"I think jewelry is largely recession proof; particularly popularly priced jewelry. You know a woman will go out and may pass on vacation or on a very expensive outfit but she'll still spruce herself up with some jewelry, you know? To make that same outfit, give it a little zing."
But surely no story about Rhode Island's jewelry industry would be complete without mention of Alex and Ani, which in the interest of full disclosure has been a supporter of Rhode Island Public Radio. The company became famous with its hugely popular charmed bangle bracelet. It has grown from $4 million in sales in 2010 to $160 million projected for this year. Giovanni Feroce is its CEO.
"Yeah, I think we still are the jewelry capital of America,” says Feroce, “but given where we were which was 75 percent of the world's costume jewelry compared to where we are today which I believe is roughly around 12 percent, we have a long way to go if we are ever to get back to where we were. Not that I think we need to get back there. I mean the world is global now but if we can double where we are today I mean it would have a very serious impact, positively on the local economy,"
Alex and Ani is branching out into room fragrances, body creams and candles. Everything's made in the U.S. The company employs about 800 people; 500 of them in Rhode Island. Feroce sees strong growth ahead.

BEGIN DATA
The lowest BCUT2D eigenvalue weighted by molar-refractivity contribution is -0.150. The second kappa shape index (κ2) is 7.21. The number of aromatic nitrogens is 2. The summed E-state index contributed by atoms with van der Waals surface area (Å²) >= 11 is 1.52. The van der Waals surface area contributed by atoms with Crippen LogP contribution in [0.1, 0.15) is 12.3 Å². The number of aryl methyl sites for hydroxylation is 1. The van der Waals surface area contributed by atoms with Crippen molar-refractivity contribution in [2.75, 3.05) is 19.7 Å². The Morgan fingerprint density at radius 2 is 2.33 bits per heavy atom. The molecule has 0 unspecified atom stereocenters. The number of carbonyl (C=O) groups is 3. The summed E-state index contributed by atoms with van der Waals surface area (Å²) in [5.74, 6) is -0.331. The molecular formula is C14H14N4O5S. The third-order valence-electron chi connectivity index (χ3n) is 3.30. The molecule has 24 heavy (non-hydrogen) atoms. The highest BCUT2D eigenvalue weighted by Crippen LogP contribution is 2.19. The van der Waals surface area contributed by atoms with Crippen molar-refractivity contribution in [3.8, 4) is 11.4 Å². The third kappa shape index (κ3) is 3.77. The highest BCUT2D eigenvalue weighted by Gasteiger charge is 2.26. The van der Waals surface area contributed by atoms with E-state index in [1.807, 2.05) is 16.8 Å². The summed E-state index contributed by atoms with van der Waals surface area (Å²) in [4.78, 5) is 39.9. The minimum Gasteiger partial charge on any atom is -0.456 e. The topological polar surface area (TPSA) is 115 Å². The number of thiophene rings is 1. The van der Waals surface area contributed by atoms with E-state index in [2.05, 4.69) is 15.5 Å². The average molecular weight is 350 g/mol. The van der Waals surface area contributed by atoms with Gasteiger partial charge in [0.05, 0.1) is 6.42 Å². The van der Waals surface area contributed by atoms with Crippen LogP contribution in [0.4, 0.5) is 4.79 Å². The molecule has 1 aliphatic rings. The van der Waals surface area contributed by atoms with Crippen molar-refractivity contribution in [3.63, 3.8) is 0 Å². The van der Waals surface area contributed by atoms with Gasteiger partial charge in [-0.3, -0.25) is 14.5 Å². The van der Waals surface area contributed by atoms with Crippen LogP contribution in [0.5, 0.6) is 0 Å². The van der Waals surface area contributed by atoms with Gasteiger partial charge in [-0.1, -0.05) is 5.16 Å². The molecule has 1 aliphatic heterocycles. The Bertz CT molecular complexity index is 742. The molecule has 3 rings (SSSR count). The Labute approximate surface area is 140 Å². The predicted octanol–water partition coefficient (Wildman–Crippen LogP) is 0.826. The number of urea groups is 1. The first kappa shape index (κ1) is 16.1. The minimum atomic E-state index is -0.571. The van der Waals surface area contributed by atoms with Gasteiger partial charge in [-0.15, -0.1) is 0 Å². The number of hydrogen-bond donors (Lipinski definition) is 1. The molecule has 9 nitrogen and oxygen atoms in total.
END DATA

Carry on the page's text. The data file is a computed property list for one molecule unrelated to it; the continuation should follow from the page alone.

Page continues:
"I believe Alex and Ani will be a very powerful lifestyle brand on the scale of Ralph Lauren and Michael Kors and those that are out there. You know there was room for a brand and that was the space we jumped on. So we're very rapidly looking at product extensions and filling out different categories and making sure Alex and Ani is what people are really concerned about in looking for a great quality, high standard brand."
So where is the jewelry industry headed in Rhode Island? I asked Marcel Valois, executive director of the Rhode Island Economic Development Corporation.
"I'm not sure,” says Valois. “I'm not a jewelry expert. You know there's many segments of the Rhode Island economy and I'm not an expert in any particular one. What is the state doing, if anything, to grow this industry? There's no specific program to help grow the jewelry industry as a separate industry but there's a major initiative on manufacturing in general. We think Rhode Island still has a major play in the manufacturing sector."
Even with no real plan from the state supporting the jewelry industry, skilled jewelers and designers have job security in Rhode Island. Delia Machado, a designer at Jewelry Concepts in Warwick has been hop scotching from job to job for years.
“How many employers would you say you've worked for over the years, I asked. Oh boy. About six. Six, seven, yes, says Machado. And you've never had trouble finding a job? No. And you've always been a jewelry desiger? Yes."
So while Rhode Island's jewelry industry is nowhere near what it used to be, it is still a force to be reckoned with, accounting for 18 percent of the state's manufacturing base. And the manufacturers interviewed for this report agree it's an industry on the move.